The Making of Poet in Pink Sorbet

The Story Behind The Fabric

The Positive Impact of Pink Sorbet

At Daughters of India, we believe in the beauty of embracing the slow – in our way of living and in the sustainable methods we abide by when creating our garments. Today, we are grateful to share a heartfelt story with you, one that intertwines the threads of tradition, craftsmanship, and a commitment to a more sustainable future.

Hand Loomed By Selvi in Southern India

Selvie is one of the handloomers who worked on the production of Pink Sorbet. Produced by hand without the use of electricity, the production was entirely sustainable. The weavers worked only in daylight hours at the pace of their choosing. As is the production process for all artisans working on Daughters of India garments. 

Thank you for supporting a dying art form

Since the invention of electrical powered looms, the speed and efficiency of producing textiles at a lower cost alongside the rising demand for fast and inexpensive fabrics, small villages are struggling to uphold their generation-passed tradition of handloom weaving fabric.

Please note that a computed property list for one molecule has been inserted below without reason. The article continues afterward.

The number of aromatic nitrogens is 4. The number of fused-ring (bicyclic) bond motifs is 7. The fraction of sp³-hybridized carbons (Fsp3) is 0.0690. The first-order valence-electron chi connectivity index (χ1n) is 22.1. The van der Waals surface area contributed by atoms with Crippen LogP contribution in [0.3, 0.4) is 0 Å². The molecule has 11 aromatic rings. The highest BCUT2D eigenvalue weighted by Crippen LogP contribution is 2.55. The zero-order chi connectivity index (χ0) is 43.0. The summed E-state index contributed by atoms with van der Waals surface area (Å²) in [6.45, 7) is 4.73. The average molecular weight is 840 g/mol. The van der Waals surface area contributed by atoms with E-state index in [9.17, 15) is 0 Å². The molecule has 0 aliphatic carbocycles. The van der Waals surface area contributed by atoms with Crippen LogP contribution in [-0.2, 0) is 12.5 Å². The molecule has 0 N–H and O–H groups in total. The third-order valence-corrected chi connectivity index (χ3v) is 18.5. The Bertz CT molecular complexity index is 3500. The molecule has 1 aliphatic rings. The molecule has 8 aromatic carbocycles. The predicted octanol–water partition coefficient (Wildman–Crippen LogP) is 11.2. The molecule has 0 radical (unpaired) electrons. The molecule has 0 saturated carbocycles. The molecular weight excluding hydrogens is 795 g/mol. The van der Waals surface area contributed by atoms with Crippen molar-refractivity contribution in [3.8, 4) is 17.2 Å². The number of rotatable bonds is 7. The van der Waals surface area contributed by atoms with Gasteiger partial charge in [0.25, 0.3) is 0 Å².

In the village of Manamedu, where our garments are handloomed, the people live away from the mainstream and electricity is sparse, traditional handloom weaving remains one of their main sources of income. We’re grateful to be a part of supporting the continuance of this ancient tradition.

Embracing slow and sustainable fashion

The purpose of slow fashion is to produce garments that are made in honour of our planet, and serve to support the people who make them. Slow fashion is a testament to the value of traditional craftsmanship and the importance of preserving them for future generations.

As with many cultural traditions, the knowledge and skills required to operate a traditional handloom is passed down from generation to generation. Due to widespread unemployment in the weaving industry, younger generations have been seeking experience in other trades, often only available far from their homes and familial livelihoods. As a result, handloom weaving has an expected lifespan of 10-15 years in Manamedu.

We hope, by supporting and spreading awareness of handlooming, this ancient tradition will live on for generations to come in Manamedu.